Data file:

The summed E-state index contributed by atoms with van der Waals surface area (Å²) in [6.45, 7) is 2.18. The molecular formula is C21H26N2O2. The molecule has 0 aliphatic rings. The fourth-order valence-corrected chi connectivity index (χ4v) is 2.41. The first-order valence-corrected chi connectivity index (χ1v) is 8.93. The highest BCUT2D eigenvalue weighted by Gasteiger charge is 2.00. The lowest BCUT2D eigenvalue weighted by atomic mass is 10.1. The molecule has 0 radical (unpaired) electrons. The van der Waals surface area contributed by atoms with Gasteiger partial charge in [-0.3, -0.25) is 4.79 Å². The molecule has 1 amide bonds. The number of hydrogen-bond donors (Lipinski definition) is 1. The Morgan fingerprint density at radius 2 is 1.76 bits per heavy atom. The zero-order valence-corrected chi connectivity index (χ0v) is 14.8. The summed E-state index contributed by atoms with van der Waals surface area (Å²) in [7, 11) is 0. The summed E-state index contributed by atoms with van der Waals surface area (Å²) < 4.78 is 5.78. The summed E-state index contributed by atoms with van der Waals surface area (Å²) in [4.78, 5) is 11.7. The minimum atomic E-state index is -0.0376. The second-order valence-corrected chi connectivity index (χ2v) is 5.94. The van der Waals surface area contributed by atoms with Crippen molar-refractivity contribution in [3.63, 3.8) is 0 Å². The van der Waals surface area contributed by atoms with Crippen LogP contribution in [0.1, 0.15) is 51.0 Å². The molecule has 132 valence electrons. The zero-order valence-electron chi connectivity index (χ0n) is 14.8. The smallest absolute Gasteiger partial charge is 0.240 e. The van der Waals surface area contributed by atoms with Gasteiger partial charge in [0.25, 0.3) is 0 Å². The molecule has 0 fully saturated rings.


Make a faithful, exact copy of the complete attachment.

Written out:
The summed E-state index contributed by atoms with van der Waals surface area (Å²) in [6.45, 7) is 2.18. The molecular formula is C21H26N2O2. The molecule has 0 aliphatic rings. The fourth-order valence-corrected chi connectivity index (χ4v) is 2.41. The first-order valence-corrected chi connectivity index (χ1v) is 8.93. The highest BCUT2D eigenvalue weighted by Gasteiger charge is 2.00. The lowest BCUT2D eigenvalue weighted by atomic mass is 10.1. The molecule has 0 radical (unpaired) electrons. The van der Waals surface area contributed by atoms with Gasteiger partial charge in [-0.3, -0.25) is 4.79 Å². The molecule has 1 amide bonds. The number of hydrogen-bond donors (Lipinski definition) is 1. The Morgan fingerprint density at radius 2 is 1.76 bits per heavy atom. The zero-order valence-corrected chi connectivity index (χ0v) is 14.8. The summed E-state index contributed by atoms with van der Waals surface area (Å²) in [7, 11) is 0. The summed E-state index contributed by atoms with van der Waals surface area (Å²) < 4.78 is 5.78. The summed E-state index contributed by atoms with van der Waals surface area (Å²) in [4.78, 5) is 11.7. The minimum atomic E-state index is -0.0376. The second-order valence-corrected chi connectivity index (χ2v) is 5.94. The van der Waals surface area contributed by atoms with Crippen molar-refractivity contribution in [3.63, 3.8) is 0 Å². The van der Waals surface area contributed by atoms with Crippen LogP contribution in [0.1, 0.15) is 51.0 Å². The molecule has 132 valence electrons. The zero-order valence-electron chi connectivity index (χ0n) is 14.8. The smallest absolute Gasteiger partial charge is 0.240 e. The van der Waals surface area contributed by atoms with Gasteiger partial charge in [0.25, 0.3) is 0 Å². The molecule has 0 fully saturated rings.